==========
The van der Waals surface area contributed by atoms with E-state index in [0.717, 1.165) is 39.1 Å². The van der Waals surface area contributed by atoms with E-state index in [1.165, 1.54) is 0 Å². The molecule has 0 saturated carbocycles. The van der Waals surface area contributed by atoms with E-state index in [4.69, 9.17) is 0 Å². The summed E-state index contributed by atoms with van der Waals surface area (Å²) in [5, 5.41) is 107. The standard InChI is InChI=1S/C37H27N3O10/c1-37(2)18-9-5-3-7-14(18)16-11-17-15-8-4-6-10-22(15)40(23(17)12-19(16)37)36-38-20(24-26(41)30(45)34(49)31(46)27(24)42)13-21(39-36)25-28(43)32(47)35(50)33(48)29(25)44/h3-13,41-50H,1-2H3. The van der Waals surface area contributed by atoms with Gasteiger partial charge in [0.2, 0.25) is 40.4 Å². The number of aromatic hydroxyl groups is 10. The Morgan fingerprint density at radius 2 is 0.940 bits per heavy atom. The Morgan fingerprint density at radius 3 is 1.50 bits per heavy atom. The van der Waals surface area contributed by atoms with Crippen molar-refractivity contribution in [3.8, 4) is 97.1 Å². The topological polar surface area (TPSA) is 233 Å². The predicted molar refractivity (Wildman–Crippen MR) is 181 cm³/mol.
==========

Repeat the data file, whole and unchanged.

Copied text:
The van der Waals surface area contributed by atoms with E-state index in [0.717, 1.165) is 39.1 Å². The van der Waals surface area contributed by atoms with E-state index in [1.165, 1.54) is 0 Å². The molecule has 0 saturated carbocycles. The van der Waals surface area contributed by atoms with E-state index in [4.69, 9.17) is 0 Å². The summed E-state index contributed by atoms with van der Waals surface area (Å²) in [5, 5.41) is 107. The standard InChI is InChI=1S/C37H27N3O10/c1-37(2)18-9-5-3-7-14(18)16-11-17-15-8-4-6-10-22(15)40(23(17)12-19(16)37)36-38-20(24-26(41)30(45)34(49)31(46)27(24)42)13-21(39-36)25-28(43)32(47)35(50)33(48)29(25)44/h3-13,41-50H,1-2H3. The van der Waals surface area contributed by atoms with Gasteiger partial charge in [0.2, 0.25) is 40.4 Å². The number of aromatic hydroxyl groups is 10. The Morgan fingerprint density at radius 2 is 0.940 bits per heavy atom. The Morgan fingerprint density at radius 3 is 1.50 bits per heavy atom. The van der Waals surface area contributed by atoms with Crippen molar-refractivity contribution in [3.8, 4) is 97.1 Å². The topological polar surface area (TPSA) is 233 Å². The predicted molar refractivity (Wildman–Crippen MR) is 181 cm³/mol.